PokerPro32
PokerPro32
Joined: Mar 25, 2019
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March 25th, 2019 at 9:12:03 PM permalink
Hi,

My question is:

In a 6 handed poker cash game, if you hold Ace King what is the % chance of one of your opponents holding any pocket pair between, pocket 5's and pocket Queens.
I know that when you hold an ace there is a 50% chance, one of your opponents holds an ace as well, in any 6 handed game but what about pairs?
The odds of any players being dealt a pocket pair are 1 in 17 but does this change in this scenario?
Any feedback would be appreciated. Thank you
DogHand
DogHand
Joined: Sep 24, 2011
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March 26th, 2019 at 8:18:25 AM permalink
Quote: PokerPro32

Hi,

My question is:

In a 6 handed poker cash game, if you hold Ace King what is the % chance of one of your opponents holding any pocket pair between, pocket 5's and pocket Queens. <snip>



PokerPro32,

Well, you know 2 of 52 cards: an A and a K. That means the remaining 50 cards contain 3 each of A's and K's, and 4 each of 2's through Q's. In particular, the total number of 5's through Q's is 8*4 = 32.

Therefore, the chance that any given opponent, say Fred, has pocket 5's through Q's is this:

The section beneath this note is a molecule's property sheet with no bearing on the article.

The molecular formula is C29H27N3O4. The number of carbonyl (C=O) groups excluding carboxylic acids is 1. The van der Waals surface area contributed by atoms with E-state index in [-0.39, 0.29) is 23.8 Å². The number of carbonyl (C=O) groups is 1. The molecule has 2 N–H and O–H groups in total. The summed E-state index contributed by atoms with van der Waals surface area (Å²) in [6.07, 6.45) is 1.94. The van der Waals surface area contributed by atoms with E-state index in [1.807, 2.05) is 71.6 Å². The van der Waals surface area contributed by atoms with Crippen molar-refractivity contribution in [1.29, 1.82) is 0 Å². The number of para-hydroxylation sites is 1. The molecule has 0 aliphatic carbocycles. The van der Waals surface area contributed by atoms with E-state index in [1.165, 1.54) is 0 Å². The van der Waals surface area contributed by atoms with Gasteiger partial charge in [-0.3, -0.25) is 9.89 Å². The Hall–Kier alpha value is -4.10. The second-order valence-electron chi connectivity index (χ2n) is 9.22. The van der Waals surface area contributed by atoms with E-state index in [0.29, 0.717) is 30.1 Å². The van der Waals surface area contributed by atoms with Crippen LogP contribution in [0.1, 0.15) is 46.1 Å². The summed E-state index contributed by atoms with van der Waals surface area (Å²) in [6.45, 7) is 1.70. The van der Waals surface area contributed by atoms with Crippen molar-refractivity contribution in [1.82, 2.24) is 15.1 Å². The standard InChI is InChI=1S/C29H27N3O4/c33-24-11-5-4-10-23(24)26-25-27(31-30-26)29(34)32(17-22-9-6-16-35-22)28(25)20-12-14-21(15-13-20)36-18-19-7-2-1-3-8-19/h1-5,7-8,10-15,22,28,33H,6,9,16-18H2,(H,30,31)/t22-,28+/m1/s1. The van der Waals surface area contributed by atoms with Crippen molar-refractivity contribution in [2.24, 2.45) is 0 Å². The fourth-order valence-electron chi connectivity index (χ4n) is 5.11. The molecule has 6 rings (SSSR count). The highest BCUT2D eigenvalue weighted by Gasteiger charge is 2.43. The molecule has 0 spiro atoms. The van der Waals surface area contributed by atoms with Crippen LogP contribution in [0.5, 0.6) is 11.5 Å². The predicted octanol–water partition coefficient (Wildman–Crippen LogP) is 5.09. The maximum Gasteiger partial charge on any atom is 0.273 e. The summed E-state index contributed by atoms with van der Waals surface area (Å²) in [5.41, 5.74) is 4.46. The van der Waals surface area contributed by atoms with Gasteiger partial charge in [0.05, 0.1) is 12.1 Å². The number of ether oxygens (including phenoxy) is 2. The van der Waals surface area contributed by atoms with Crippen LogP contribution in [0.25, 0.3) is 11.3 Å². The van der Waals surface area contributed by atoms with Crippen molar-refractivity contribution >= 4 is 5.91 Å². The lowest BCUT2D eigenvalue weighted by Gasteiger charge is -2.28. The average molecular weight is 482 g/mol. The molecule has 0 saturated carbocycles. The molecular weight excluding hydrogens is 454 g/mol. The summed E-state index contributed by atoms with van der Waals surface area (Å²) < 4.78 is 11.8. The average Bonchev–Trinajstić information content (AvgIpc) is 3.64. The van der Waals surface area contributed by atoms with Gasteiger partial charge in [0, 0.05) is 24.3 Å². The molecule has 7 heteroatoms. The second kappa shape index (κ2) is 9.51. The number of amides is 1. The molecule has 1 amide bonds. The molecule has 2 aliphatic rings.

P(5-Q pair, 1 opp) = (32/50)*(3/49) = 96/2450 = 0.03918...

That means that the probability that Fred does NOT have pocket 5's through Q's is

P(no 5-Q pair, 1 opp) = 1 - 96/2450 = 0.96082...

In a 6-hand game, you have 5 opponents, and each of them has the same probability of NOT having pocket 5's through Q's. Therefore, the probability that NONE of your opponents has pocket 5's through Q's is

P(no 5-Q pair, 5 opp) = [P(no 5-Q pair, 1 opp)]^5 = (1 - 96/2450)^5 = (0.96082...)^5 = 0.81886...

Finally, the probability that at least one opponent has pocket 5's through Q's is

P(at least one 5-Q pair, 5 opp) = 1 - 0.81886... = 0.18114..., or about 18.1%.

Hope this helps!

Dog Hand
gordonm888
gordonm888
Joined: Feb 18, 2015
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March 26th, 2019 at 12:57:26 PM permalink
The analysis (above) is necessarily simplified.

If the first opponent is defined as not have a pair, that affects (reduces) the odds of the next four opponents having a pair. The probabilities of getting a pair for multiple players are coupled.

But Dog Hand's answer is a reasonable approximation.
So many better men, a few of them friends, are dead. And a thousand thousand slimy things live on, and so do I.

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